Elmer A. Sperry

Taken from an article from the Cortland Democrat, October 9, 1969

When Elmer Ambrose Sperry at age six invented a horse radish grater for his aunt, who could have foreseen that it presaged a long life as a world-renowned inventor or that throughout his lifetime he would keep in touch with the Finger Lakes community that claims him as a native son.

Mementos of Sperry's genius and of his rich, warm personal life are treasured by the Cortland County Historical Society and may be seen at the Society's attractive museum, Sugget House, in Cortland.
Elmer Sperry

Early Life

Sperry was born October 12, 1860 at the home of his maternal grandparents in Cincinnatus, where his mother died a day after his birth. As his father was employed as a carpenter at the Cortland Wagon Company, the infant was shortly taken to Cortland to be reared by an aunt, Helen Sperry Willet. Sperry grew up in Cortland and stayed there until his first big business venture took him to Chicago at the age of 19.

Sperry's creative abilities were broad and diverse coupled with tremendous productive energy - a combination which left a mark on American industry and scientific development throughout the world.

The Gyroscope

He is probably most famous for his work with the gyroscope and it has been said that "his invention of the gyro-compass that bears his name changed the world. The gyro-compass revolutionized marine navigation and without it, long-range aviation as we know it could not exist."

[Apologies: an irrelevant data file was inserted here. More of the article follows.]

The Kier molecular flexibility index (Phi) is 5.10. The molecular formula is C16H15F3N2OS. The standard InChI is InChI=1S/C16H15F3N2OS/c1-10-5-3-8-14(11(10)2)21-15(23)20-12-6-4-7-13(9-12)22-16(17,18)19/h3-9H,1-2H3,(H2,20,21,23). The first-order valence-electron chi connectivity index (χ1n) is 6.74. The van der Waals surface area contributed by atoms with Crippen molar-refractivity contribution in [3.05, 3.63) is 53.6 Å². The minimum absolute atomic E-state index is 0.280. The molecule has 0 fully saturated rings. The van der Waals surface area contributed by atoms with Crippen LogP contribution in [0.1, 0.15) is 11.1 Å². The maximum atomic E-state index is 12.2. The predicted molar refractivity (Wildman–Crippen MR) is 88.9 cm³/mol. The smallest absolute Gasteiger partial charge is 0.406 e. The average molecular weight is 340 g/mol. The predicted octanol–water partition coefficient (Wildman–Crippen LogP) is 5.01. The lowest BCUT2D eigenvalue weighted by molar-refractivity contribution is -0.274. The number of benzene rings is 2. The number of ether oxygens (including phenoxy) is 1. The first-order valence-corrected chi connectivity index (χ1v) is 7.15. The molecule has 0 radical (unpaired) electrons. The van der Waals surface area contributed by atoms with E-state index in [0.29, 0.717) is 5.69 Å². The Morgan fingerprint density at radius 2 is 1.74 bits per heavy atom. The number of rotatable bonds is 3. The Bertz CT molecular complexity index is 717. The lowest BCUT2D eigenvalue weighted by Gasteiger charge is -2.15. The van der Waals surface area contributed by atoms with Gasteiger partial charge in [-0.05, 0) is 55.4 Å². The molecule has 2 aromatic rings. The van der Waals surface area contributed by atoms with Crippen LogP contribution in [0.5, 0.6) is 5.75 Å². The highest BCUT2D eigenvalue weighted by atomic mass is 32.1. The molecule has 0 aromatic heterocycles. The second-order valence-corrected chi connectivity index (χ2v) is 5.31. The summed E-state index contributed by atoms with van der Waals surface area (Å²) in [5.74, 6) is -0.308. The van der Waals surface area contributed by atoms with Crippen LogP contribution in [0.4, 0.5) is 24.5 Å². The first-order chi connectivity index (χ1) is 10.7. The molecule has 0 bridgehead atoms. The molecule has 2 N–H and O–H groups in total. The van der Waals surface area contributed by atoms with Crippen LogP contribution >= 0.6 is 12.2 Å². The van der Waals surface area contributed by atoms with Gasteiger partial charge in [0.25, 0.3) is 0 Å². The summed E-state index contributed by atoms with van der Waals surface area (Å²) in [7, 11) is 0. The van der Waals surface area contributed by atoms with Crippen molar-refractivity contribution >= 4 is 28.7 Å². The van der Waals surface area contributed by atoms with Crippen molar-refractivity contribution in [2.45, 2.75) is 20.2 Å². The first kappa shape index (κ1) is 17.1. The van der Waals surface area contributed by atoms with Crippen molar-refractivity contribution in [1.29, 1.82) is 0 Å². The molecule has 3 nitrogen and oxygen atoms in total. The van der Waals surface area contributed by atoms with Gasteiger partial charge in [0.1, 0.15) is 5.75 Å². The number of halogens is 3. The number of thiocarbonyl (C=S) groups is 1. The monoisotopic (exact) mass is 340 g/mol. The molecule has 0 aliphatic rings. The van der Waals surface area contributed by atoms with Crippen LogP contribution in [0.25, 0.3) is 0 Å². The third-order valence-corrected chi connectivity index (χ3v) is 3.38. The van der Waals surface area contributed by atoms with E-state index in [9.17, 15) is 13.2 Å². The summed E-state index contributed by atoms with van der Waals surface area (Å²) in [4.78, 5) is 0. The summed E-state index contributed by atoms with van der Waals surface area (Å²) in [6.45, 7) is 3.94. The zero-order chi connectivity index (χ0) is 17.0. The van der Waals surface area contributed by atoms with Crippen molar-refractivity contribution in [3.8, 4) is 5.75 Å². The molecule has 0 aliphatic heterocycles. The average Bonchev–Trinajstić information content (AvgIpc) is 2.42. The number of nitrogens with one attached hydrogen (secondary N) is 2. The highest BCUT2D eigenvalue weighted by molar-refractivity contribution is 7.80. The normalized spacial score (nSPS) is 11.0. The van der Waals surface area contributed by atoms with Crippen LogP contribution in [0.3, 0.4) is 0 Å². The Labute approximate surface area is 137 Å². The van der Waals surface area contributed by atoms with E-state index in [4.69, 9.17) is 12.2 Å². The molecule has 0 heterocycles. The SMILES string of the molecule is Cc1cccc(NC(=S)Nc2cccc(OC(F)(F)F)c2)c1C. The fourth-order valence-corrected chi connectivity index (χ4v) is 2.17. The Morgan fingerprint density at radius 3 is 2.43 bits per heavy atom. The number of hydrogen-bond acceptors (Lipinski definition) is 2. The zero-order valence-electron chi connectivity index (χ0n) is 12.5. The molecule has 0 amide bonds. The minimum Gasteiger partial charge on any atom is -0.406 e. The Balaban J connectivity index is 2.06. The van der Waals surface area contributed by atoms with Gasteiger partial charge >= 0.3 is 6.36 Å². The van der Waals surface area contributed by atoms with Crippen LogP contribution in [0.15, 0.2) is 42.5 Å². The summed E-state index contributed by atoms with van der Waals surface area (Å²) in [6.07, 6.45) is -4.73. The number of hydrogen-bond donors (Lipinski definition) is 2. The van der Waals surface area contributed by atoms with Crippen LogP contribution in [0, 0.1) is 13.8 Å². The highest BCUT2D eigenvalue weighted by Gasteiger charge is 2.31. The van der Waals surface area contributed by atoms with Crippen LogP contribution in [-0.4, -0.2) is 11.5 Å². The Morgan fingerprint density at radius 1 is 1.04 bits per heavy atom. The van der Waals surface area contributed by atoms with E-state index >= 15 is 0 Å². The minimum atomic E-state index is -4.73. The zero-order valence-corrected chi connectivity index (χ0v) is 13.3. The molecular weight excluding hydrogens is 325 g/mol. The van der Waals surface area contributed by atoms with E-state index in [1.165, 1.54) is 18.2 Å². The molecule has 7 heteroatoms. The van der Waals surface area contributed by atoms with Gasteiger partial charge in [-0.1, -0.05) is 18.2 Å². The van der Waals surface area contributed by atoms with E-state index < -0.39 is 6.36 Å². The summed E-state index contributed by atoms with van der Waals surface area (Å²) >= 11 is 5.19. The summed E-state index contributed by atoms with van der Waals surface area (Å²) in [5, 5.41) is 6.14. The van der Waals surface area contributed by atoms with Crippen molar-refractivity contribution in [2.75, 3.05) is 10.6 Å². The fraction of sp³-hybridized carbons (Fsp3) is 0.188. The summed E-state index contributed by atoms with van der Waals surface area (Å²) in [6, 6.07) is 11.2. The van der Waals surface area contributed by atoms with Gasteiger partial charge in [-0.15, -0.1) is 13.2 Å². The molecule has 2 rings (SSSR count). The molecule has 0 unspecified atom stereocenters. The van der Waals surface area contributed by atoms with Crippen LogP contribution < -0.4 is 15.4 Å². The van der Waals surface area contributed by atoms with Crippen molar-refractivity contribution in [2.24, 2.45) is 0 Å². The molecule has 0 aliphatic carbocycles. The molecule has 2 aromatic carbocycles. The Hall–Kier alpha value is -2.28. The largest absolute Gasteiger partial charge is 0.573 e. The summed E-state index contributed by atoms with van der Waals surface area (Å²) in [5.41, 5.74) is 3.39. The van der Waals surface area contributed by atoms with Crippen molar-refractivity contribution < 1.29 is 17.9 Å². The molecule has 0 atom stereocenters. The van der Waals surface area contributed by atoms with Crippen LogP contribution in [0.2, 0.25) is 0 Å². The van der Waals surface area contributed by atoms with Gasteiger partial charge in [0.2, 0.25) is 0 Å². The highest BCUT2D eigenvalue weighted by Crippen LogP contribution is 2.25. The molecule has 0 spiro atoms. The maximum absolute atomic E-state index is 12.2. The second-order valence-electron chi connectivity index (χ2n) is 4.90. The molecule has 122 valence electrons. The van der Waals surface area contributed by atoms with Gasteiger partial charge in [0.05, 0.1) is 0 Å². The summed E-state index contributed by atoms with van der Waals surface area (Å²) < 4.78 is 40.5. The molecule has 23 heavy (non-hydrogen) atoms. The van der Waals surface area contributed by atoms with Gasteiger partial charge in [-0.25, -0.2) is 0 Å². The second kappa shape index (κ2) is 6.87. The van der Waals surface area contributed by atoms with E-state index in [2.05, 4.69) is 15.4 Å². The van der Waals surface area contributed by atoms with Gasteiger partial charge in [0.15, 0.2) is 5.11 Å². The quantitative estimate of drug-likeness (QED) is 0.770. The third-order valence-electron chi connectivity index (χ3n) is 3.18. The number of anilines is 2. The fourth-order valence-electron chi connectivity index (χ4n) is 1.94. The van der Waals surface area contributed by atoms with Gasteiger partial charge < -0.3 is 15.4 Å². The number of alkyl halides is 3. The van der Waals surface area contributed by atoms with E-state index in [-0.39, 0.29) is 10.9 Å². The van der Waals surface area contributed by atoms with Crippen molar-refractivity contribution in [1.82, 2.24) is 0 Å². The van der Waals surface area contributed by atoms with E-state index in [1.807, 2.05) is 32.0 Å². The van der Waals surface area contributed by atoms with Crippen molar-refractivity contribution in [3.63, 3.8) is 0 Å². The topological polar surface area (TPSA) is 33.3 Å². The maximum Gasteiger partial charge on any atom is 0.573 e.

Influence of Life in Cortland

Cortland was the seedbed in which was nurtured the spark that led to Sperry's ultimate achievements. It was in the shops, mills and factories of Cortland that his inventive genius began to thrive. The late Mrs. Max Higgins of Cortland once recalled that "one of Sperry's favorite pastimes as a boy was to ride on trucks delivering any kind of machinery from the railroad depot to Cortland's shops and mills. He would peer through the smallest cracks in a crate to get any possible glimpse of the fascinating machinery inside."

Education & Experience at Cornell University

The stories of his early efforts are often amusing but they indicate the tenor of his great future. He never did complete a formal education. He attended Cortland Normal School and later went to Cornell University for one year as a day student.

While at Cornell, his major interest was the construction of a ring-armature dynamo. For several years this dynamo operated arc lamps that lighted the Cornell campus, said to be the first outdoor electric lighting of its kind in this country and probably anywhere.


By his 20th birthday Sperry owned his own factory in Chicago and in 1885 contracted to construct and put up one of the most spectacular electric displays seen up to that time. It was an immense beacon on top of the Board of Trade Tower in Chicago and on New Year's Eve it blazed in a dramatic display of 40,000 candle power, compared to a maximum of 3,200 seen up to that time. This really launched Sperry into the brilliant career that encompassed many facets. More than 380 patents were issued to him during his lifetime.